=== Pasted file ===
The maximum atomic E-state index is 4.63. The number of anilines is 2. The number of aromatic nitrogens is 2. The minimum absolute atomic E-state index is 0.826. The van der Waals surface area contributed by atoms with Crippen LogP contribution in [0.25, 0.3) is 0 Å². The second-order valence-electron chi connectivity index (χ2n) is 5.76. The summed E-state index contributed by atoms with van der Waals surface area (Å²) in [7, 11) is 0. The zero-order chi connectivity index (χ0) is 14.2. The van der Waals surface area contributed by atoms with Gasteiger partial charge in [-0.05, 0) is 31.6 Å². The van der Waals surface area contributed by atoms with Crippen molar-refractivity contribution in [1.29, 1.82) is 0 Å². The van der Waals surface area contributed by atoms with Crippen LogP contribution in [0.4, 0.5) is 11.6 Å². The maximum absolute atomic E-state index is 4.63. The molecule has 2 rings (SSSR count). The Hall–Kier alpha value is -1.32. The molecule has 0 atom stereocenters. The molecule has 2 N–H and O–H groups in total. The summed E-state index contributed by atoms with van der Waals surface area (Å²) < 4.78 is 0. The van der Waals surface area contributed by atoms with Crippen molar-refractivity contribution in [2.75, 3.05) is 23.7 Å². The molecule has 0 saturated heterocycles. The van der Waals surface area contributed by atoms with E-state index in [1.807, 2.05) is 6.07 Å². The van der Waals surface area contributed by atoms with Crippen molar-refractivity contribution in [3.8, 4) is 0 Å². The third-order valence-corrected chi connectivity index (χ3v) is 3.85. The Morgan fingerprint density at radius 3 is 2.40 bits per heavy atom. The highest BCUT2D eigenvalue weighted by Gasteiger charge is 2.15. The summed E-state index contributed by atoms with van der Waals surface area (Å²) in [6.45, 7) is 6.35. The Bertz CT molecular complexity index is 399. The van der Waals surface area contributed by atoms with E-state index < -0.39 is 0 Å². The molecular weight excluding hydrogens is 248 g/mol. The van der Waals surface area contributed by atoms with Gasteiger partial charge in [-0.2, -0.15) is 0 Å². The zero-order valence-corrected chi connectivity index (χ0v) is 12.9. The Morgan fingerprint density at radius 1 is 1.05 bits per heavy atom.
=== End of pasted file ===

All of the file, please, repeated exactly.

The maximum atomic E-state index is 4.63. The number of anilines is 2. The number of aromatic nitrogens is 2. The minimum absolute atomic E-state index is 0.826. The van der Waals surface area contributed by atoms with Crippen LogP contribution in [0.25, 0.3) is 0 Å². The second-order valence-electron chi connectivity index (χ2n) is 5.76. The summed E-state index contributed by atoms with van der Waals surface area (Å²) in [7, 11) is 0. The zero-order chi connectivity index (χ0) is 14.2. The van der Waals surface area contributed by atoms with Gasteiger partial charge in [-0.05, 0) is 31.6 Å². The van der Waals surface area contributed by atoms with Crippen molar-refractivity contribution in [1.29, 1.82) is 0 Å². The van der Waals surface area contributed by atoms with Crippen LogP contribution in [0.4, 0.5) is 11.6 Å². The maximum absolute atomic E-state index is 4.63. The molecule has 2 rings (SSSR count). The Hall–Kier alpha value is -1.32. The molecule has 0 atom stereocenters. The molecule has 2 N–H and O–H groups in total. The summed E-state index contributed by atoms with van der Waals surface area (Å²) < 4.78 is 0. The van der Waals surface area contributed by atoms with Crippen molar-refractivity contribution in [2.75, 3.05) is 23.7 Å². The molecule has 0 saturated heterocycles. The van der Waals surface area contributed by atoms with E-state index in [1.807, 2.05) is 6.07 Å². The van der Waals surface area contributed by atoms with Crippen molar-refractivity contribution in [3.8, 4) is 0 Å². The third-order valence-corrected chi connectivity index (χ3v) is 3.85. The Morgan fingerprint density at radius 3 is 2.40 bits per heavy atom. The highest BCUT2D eigenvalue weighted by Gasteiger charge is 2.15. The summed E-state index contributed by atoms with van der Waals surface area (Å²) in [6.45, 7) is 6.35. The Bertz CT molecular complexity index is 399. The van der Waals surface area contributed by atoms with E-state index < -0.39 is 0 Å². The molecular weight excluding hydrogens is 248 g/mol. The van der Waals surface area contributed by atoms with Gasteiger partial charge in [-0.2, -0.15) is 0 Å². The zero-order valence-corrected chi connectivity index (χ0v) is 12.9. The Morgan fingerprint density at radius 1 is 1.05 bits per heavy atom.